The U.S.-led Coalition against Islamic State has reduced its joint military operations with the Iraqi Army and the U.S. withdrew nearly 2,000 troops out of Syria, but ISIS has not rebounded to control territory, according to a senior CJTF-OIR commander.
That, said U.S. Air Force Major General Alexus Grynkewich, Operation Inherent Resolve’s Deputy Commander – Operations and Intelligence, may be a cause for optimism.
The Coalition is monitoring the group’s activities with bated breath, months into anti-government protests that have swept across Iraq, and after Turkey invaded northeast Syria, developments which have threatened to upend the security situations in territories recaptured from ISIS.
Though the group still claims frequent attacks, ISIS has largely gone underground in Iraq and Syria since its territorial defeat and the death of its leader, Abu Bakr al-Baghdadi, in a U.S. special forces raid last year.
“There’s a bit of ambiguity as you look at the intelligence,” Grynkewich told reporters at the Pentagon on Wednesday, January 22.
The Coalition, Grynkewich said, has “been trying to determine … Is ISIS executing some sort of strategic patience, waiting for an opportunity that they can exploit? Or are they truly on the ropes a bit more, and lacking in capability and capacity?”
The U.S. has long feared that political instability in territories captured from ISIS could lead to the group’s resurgence. But widespread protests across Iraq since October have not led to a significant increase in ISIS attacks, Grynkewich said, noting that U.S. forces have come under more attacks from Iran-linked groups in recent months.
The Coalition suspended training and some joint operations with the Iraqi Security Forces after a U.S. drone strike killed Iranian Major General Qassem Soleimani in Baghdad.
Iraq’s parliament voted to oust U.S. forces from the country following the strike, raising fears that ISIS might exploit any potential American withdrawal.
Still, the group has not “exploited any gaps or seams that may have arisen” due to the scale-back of operations in Iraq, the deputy commander said. That has led the Coalition to believe the lack of ISIS attacks may be due more to its weakened organizational capabilities rather than strategic patience.
Surveillance and combat flights have continued, and the U.S. still maintains its advisory role with Iraqi partner forces at the operational and tactical levels, but full cooperation isn’t set to resume until the two countries’ political leaders decide to do so, Grynkewich said.
‘By, with and through’ local forces
The U.S. opted in 2014 to work “by, with and through” local forces in Iraq and Syria to defeat ISIS on the ground. The aim was to minimize the U.S. footprint – and casualties – in the region, and leave a competent stabilization force in place for when American troops withdraw.
While it is too early to judge the long-term success of the approach, the Coalition is beginning to interpret ISIS’s relative inactivity positively, Grynkewich suggested.
The Coalition and allied Syrian Democratic Forces, an alliance of local militias led by the predominantly-Kurdish YPG, captured ISIS’s final territory near the Iraq border in March 2019.
Then in October, Baghdadi was killed in a U.S. special forces raid in northwest Syria.
Although ISIS quickly named Baghdadi’s successor, Grynkewich said he believes the group’s future successes likely won’t be determined by whatever military tact or charisma new leader Abu Ibrahim al-Hashimi al-Qurayshi may have, but rather will depend on the group’s resources, logistics and organizational capacities.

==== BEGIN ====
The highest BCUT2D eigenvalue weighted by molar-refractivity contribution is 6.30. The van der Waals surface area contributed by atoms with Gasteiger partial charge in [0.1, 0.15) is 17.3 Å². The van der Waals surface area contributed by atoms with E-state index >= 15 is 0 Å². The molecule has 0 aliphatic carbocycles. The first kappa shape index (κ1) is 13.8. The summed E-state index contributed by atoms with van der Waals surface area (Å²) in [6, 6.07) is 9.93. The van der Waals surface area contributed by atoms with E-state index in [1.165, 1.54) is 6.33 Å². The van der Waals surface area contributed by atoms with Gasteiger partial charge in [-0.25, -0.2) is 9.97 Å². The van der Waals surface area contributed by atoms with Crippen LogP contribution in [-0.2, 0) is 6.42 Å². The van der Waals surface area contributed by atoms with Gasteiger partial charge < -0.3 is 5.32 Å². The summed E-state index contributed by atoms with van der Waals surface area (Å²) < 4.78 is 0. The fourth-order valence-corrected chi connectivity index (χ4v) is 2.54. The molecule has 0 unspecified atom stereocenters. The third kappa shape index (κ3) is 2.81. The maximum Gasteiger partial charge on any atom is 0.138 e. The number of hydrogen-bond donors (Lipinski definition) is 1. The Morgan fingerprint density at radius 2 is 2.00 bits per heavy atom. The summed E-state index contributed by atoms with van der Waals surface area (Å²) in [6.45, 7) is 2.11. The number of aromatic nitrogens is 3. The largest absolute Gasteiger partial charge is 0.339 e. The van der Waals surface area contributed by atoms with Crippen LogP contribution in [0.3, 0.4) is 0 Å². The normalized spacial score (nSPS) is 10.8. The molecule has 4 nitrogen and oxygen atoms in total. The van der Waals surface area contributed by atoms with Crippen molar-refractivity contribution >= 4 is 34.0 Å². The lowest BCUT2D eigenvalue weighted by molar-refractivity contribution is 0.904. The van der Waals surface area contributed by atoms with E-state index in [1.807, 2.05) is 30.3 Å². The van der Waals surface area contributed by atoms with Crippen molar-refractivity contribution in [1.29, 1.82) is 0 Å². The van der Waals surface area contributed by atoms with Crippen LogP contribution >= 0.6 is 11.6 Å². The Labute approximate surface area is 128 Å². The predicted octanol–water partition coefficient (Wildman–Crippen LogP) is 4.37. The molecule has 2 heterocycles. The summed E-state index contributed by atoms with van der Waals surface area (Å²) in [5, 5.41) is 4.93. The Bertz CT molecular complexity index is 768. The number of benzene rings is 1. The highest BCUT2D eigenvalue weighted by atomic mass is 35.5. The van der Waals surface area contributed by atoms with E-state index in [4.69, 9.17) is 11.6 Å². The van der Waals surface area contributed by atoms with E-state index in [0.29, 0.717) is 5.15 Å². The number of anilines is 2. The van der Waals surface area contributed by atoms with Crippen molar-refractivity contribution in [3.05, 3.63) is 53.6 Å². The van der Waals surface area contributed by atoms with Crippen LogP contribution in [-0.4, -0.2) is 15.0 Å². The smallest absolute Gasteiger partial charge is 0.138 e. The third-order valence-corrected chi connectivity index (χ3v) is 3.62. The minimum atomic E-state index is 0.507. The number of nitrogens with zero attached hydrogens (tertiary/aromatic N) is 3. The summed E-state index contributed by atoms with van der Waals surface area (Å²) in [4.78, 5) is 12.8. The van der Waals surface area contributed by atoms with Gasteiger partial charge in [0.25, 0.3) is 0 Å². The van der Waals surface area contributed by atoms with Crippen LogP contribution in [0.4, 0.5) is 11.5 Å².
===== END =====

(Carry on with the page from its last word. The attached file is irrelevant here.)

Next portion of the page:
Though huge strides have been made in disrupting those capabilities, the U.S. military says there is more work to do to prevent ISIS from returning.
Targeted counter-ISIS raids and training with the SDF have continued in Syria, even after interruptions caused by Turkey’s geographically limited Operation Peace Spring ground offensive against the SDF that began in October.
Turkey considers the People’s Protection Units (YPG), the backbone of the SDF, to be a terrorist organization and has repeatedly criticized the U.S. for backing the group.
The incursion led to reported escapes by ISIS-affiliated prisoners held in SDF custody. There are some 10,000 ISIS prisoners in northeast Syria, Grynkewich said earlier on Wednesday, though so far no attempted jailbreaks by ISIS itself have proven successful.
“But we’re definitely keeping a close eye on it,” the general said.
Just over 500 U.S. troops remain on the ground in northeast Syria, Grynkewich said, down from more than 2,000 in December 2018, a result of repeated orders from President Donald Trump to withdraw.
U.S. special forces have since pulled back from parts of northeast Syria to patrol local strategic oilfields which benefit the SDF, U.S. defense officials and northeast Syrian representatives have said.
Even if the U.S. forces were ordered out of Iraq, their presence in Syria could still be supplied and sustained – and vice versa, Grynkewich said. “There’s always a way … depending on how many resources you’re willing to commit.”
But that is not the Pentagon’s ideal situation. “Being in Syria absolutely helps contribute to the stability of Iraq,” he said.
The Trump administration has signaled its intent to keep its forces in Iraq and Syria for the time being.
“ISIS does certainly still remain a threat,” Grynkewich said, emphasizing that the group still has “the potential to resurge” if joint operations are paused for too long.
Still, he said, “I don’t think it’s an immediate threat of an immediate resurgence.”